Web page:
We’ve got more shiny viral marketing for X-Men: Days of Future Past, and what it’s telling us is totally crazy. Well, okay, not totally crazy. But what it might mean for the upcoming film is sure to stir up a hearty stew of rumors.
(Potential spoilers and rumination on the plot of X-Men: Days of Future Past below.)
It begins with this video about the JFK assassination, which implicates a familiar face:
Wait, Magneto killed President Kennedy?
Well, not exactly. If you head over to the website linked from the video, you arrive at an information hub with pieces of the puzzle and a longer article on the whole story. It smartly uses plenty of real-life conspiracy theories surrounding the assassination to fuel an alternate history that will serve as reality in the new movie. The title of the site is “The Bent Bullet,” named for the projectile that hit both the Kennedy and Governor Connally somewhat… implausibly. The suggestion is that Magneto is responsible for the seemingly impossible shot by altering the bullet’s path. But the articles here give far better clues than the video—according to narrative given about Erik’s closed trial for the assassination:
Lehnsherr made his own closing argument. He insisted he was not guilty, and noted that no physical evidence linked him to the assassination.
“I did not shoot your president,” he told the jury. “But I know who did, and you’ll never find her. She has a way of hiding in plain sight.”
This is corroborated by quotes from both Lee Harvey Oswald and Oswald’s killer Jack Ruby (who both die very soon after the shooting in this timeline)—Oswald claims that there was a “double” of him walking around, and Ruby says that he “lost time” after being injected with a flu vaccine that he insists gave him cancer. They both die at the same hospital. This also plays into the comments made by Oswald’s wife about how he seemed like a “different person” in the days before the shooting.
And who pulled the trigger? Evidence points pretty heavily toward Mystique, of course. Magneto claims to the jury at his trial that he meant to stop her, but he still never gives her away. But why would she have reason to wish ill on the President?
This contributed to what Christopher S. Byrne, a retired Dallas Herald crime reporter, calls a “perfect storm of anti-Kennedy and unwitting anti-mutant sentiment” that saturated Dallas throughout that summer.
Indeed, mutant historians now call 1963 America’s “Summer of Hate.” Several mutants across the country were killed that year, including two members of Lehnsherr’s Brotherhood of Mutants. Azazel and Tempest were slain by Project: WideAwake operative in July. Records state the mutant duo ambushed the operatives.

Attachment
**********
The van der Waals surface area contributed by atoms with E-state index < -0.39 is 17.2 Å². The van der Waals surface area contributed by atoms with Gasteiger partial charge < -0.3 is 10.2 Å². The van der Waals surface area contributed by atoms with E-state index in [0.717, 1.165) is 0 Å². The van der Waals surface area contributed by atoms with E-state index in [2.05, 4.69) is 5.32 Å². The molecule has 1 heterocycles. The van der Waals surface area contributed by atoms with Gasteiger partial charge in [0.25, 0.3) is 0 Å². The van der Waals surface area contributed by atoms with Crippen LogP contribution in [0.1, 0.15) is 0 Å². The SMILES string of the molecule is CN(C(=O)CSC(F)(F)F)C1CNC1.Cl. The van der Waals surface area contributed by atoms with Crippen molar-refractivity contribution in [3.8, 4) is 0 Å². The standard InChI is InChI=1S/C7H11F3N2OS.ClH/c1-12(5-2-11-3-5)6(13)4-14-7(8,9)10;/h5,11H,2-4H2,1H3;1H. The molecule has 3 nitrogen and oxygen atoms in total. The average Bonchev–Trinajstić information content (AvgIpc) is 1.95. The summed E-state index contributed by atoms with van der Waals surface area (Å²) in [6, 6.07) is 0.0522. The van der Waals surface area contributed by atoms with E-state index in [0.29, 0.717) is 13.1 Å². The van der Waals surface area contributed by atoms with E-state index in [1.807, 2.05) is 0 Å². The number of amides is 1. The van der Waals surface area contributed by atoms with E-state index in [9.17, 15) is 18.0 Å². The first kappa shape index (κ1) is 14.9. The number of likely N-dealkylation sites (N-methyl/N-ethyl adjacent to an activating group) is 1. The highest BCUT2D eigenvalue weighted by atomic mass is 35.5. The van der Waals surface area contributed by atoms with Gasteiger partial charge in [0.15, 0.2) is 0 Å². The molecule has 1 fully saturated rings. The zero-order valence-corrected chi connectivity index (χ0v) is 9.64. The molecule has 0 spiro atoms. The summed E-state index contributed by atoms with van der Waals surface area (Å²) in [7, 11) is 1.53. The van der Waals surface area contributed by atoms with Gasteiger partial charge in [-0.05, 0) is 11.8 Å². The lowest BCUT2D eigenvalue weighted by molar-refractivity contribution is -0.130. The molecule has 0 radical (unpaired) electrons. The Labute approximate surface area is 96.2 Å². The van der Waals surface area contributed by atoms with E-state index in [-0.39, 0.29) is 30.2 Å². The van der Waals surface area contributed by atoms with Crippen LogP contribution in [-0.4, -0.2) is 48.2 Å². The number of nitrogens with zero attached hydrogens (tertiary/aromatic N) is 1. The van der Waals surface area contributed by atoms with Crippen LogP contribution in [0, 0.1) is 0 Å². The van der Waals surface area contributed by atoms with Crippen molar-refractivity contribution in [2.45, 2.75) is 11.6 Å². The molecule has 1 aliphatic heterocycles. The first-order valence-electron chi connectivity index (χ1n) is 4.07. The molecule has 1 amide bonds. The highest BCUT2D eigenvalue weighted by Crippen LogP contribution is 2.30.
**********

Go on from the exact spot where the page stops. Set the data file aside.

Unless the film plans to play the comics card where Azazel is father to Mystique’s kid—Nightcrawler—it’s still looking a little confusing as to what her motivation might be on this one… unless she’s being manipulated by somebody? Somebody like Bolivar Trask, perhaps? Either way, we seem to have good reason for the strife between Erik and Raven that was hinted at in the first trailer for the film.
Magneto is found guilty during his trial and by this progression of events, Magneto has been in prison for years by the time that Days of Future Past begins. How the world is for mutants at this point, with him out of the picture and Charles Xavier circling a drain of depression and hopelessness remains to be seen. Could the assassination and Erik’s arrest have contributed to Charles’ downward spiral? (I’m going to go out on a limb here and say probably.)
Another odd point—the article seems to be written from a present-day perspective, one in which Erik Lehnsherr has been incarcerated for the assassination for the past 50 years. Based on what happened in the first Singer-directed X-Men films, we know that wasn’t how it went down, so how are we meant to take the article? Is this the future that will come to pass if Wolverine fixes everything? Or is this the timeline we had before Logan got the band back together? We know Magneto doesn’t stay in prison for the duration of the film, and he must break out at some point in the 1990s just so the events of the first X-Men film (and the opening scenes of X-Men: The Last Stand) can happen, so logic would seem to point to the latter. For words on how Days of Future Past plans to tackle time travel, we have words from Bryan Singer:
“The principle I looked at is this theory that until an object is observed, it hasn’t really happened yet. The time-traveller whose consciousness travels through time I call The Observer, and until The Observer returns to where he travelled from, the result hasn’t occurred yet. So he can muck about in the past and it isn’t until he snaps back that the new future is set. As a result, we’re able to have parallel action, and there’s an underlying tension because there’s always that threat Wolverine’s consciousness could return and leave the world in an even darker place.”
So that could all play together nicely—Wolverine gets Erik out of prison, makes Charles hope, and all the fixes happen once he gets back to the future. He opens his eyes and finds the X-Men having a barbeque on the lawn, and everybody is all happy and cuddly together. The End.
What does this mean for the film? Um, good things? Who knows! It’s just exciting to get more pieces of information while hungrily awaiting theater-time. Please, hand the movie over.
Emmet Asher-Perrin just wants Logan to fix things so Erik and Charles can be a superteam and play chess together every evening. Is that too much to ask? You can bug her on Twitter and read more of her work here and elsewhere.